Xi Jinping’s “New Era” of China
By admin October 24, 2017

On October 18, the 19th Congress of the Chinese Communist Party (CCP) convened to set the tone for policymaking in the next five years, but this weeklong quinquennial party congress made of more than 2300 delegates will also largely be consolidating President Xi Jinping’s already enormous power. With nearly 400 members, about 70 percent, of the Central Committee having reached retirement age or having been purged for corruption, the congress will be electing the largest number of ruling elite positions since 1969, the height of the Cultural Revolution.

President Xi opened his address with the notion that China has entered a “new historic juncture,” where the “Chinese dream” is within reach, but it will take tremendous effort from the people and the leadership to achieve. This China Dream vision is one Mr. Xi has vigorously pursued since he took power in 2012, a great “rejuvenation of the Chinese nation.” It is clear Mr. Xi envisions himself to lead the nation in achieving this goal, addressing rigorous policies to fight corruption, assert dominance in foreign policy, and promote the Communist party in all spheres of life. These three areas are evident and fundamental to his leadership.

Xi Jinping is the son of the revolutionary veteran Xi Zhongxun, one of the Communist Party’s founding fathers and a vice-premier. Due to his family’s prominent background, Mr. Xi was seen as a “princeling” child of the elite. However, this changed drastically when his father was purged in 1962 and at age 15, Xi was sent to the countryside for “re-education.” This consisted of hard labor in the remote and poor village of Kiangjiahe for seven years. Surprisingly, this experience did not prompt Mr. Xi to turn against the Party but embrace it. Initially rejected because of his father’s name, he finally was accepted in 1974, and he worked hard, rising from a local party secretary to party chief of Shanghai. His exceptional profile landed him a position into the Politburo Standing Committee, the highest decision-making committee within the Communist Party, historically composed of five to nine members. Xi was picked as President in 2012, a time that many believed collective leadership would shape China’s future – one that so far has been proven wrong with the authoritarian consolidation of power by President Xi.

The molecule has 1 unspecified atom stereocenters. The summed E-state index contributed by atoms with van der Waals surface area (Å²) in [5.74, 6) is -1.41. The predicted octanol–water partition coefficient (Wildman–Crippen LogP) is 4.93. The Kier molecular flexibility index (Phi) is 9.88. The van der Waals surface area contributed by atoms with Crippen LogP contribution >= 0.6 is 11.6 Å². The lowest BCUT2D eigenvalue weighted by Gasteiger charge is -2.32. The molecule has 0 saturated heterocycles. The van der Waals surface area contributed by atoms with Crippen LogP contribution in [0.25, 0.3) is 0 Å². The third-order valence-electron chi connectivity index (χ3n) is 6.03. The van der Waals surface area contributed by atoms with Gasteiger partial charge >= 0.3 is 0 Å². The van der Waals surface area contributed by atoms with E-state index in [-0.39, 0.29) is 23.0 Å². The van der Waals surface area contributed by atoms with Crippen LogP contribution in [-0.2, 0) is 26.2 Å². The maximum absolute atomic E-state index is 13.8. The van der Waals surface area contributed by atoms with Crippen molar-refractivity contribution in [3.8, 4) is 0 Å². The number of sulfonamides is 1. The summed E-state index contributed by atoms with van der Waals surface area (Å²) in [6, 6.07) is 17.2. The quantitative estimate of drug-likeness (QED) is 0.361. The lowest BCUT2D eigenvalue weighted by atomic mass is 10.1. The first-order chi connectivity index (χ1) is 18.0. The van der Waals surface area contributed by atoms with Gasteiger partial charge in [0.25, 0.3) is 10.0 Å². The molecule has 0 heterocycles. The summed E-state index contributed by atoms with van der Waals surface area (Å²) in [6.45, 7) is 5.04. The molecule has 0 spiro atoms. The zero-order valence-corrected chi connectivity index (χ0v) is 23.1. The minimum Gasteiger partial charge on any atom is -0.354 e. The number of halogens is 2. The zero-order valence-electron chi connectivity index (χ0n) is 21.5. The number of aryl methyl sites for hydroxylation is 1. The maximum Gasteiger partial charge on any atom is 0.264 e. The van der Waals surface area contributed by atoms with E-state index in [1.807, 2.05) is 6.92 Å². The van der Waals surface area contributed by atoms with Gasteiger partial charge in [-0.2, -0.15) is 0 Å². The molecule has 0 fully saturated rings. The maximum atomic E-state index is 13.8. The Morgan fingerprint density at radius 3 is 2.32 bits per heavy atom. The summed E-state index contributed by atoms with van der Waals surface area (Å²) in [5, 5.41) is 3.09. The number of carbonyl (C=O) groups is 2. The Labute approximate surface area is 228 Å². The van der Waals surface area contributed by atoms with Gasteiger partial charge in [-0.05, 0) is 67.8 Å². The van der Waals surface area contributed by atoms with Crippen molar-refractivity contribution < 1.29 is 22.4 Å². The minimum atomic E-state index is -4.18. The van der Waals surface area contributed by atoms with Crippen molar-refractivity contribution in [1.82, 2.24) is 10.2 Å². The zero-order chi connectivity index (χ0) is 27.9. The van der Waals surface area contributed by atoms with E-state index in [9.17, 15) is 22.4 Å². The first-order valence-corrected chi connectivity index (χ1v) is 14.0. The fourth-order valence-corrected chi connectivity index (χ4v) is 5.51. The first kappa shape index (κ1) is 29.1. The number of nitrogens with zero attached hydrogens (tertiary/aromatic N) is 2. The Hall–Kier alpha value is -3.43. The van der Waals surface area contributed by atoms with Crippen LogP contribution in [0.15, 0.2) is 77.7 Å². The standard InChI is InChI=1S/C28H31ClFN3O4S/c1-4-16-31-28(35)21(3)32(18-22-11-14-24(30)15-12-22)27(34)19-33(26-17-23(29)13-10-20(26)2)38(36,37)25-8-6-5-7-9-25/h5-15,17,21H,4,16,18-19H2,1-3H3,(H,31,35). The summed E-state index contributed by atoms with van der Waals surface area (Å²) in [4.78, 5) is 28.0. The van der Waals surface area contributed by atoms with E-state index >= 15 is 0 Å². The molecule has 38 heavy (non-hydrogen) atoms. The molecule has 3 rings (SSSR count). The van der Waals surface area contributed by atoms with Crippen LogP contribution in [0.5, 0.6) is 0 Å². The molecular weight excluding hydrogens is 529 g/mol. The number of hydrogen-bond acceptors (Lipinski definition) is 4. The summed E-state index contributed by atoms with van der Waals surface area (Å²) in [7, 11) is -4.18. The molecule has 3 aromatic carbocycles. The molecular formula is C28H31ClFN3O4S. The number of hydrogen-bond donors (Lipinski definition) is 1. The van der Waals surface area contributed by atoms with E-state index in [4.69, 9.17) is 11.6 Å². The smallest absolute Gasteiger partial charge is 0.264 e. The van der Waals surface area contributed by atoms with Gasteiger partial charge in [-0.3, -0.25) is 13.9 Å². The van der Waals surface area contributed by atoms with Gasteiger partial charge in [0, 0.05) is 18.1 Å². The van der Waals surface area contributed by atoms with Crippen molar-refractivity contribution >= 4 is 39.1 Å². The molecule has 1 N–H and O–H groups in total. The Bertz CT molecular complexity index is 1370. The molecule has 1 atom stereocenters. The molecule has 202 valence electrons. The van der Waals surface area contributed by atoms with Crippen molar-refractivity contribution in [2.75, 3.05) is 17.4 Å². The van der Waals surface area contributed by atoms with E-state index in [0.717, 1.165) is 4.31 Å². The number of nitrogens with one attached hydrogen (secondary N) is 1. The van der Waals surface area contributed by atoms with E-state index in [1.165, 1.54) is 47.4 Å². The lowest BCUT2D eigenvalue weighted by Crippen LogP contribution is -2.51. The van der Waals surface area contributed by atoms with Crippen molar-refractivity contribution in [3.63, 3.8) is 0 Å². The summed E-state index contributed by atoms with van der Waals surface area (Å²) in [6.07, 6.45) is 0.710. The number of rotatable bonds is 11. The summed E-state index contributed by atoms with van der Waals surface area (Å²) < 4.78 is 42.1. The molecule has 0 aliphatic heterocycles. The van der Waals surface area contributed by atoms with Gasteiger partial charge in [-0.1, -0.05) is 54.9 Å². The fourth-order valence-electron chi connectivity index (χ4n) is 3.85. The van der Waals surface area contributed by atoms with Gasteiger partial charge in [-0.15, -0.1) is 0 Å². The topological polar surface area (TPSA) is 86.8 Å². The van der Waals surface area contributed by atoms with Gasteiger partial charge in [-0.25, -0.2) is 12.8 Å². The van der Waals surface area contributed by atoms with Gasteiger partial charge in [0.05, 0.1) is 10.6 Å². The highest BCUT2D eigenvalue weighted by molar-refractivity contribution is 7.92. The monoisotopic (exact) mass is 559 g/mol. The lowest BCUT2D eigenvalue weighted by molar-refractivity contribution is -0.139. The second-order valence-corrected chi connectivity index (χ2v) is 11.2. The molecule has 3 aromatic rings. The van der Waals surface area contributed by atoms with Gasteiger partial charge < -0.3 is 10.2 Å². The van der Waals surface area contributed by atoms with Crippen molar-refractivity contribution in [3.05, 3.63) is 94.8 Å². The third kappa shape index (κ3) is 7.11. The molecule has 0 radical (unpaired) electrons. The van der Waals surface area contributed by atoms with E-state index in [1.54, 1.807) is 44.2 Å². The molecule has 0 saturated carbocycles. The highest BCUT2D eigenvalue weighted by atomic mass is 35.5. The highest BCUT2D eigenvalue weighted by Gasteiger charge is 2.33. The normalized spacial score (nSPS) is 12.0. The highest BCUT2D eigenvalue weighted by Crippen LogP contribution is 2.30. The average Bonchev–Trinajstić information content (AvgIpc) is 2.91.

Historically, the party congresses of the CPP used to be a mechanism for the division of power and spoils in moving China away from totalitarianism seen in Mao Zedong’s era. Thus, critics and some analysts see Mr. Xi’s move as an anomaly and likened him to becoming the next eternalized chairman after Mao Zedong and Deng Xiaopeng. Additionally, Mr. Xi is often criticized for the central government’s increasing clampdowns on freedoms, including online censorship and arrests of dissidents. Even so, Mr. Xi is thought to enjoy reasonably widespread support among ordinary Chinese citizens. Once the party’s congress disperses later this week, the world may be able to glean further clues about China’s internal direction depending on who is named to the Politburo Standing Committee.

Further Reading:

China’s President Xi Jinping

How Xi Jinping has dragged China backwards in political, economic liberalisation

Xi Jinping, China’s new revolutionary hero

China’s Reform Hopefuls Watch for Names. Only One May Matter.

China’s leader Xi Jinping declares the start of a “new era”

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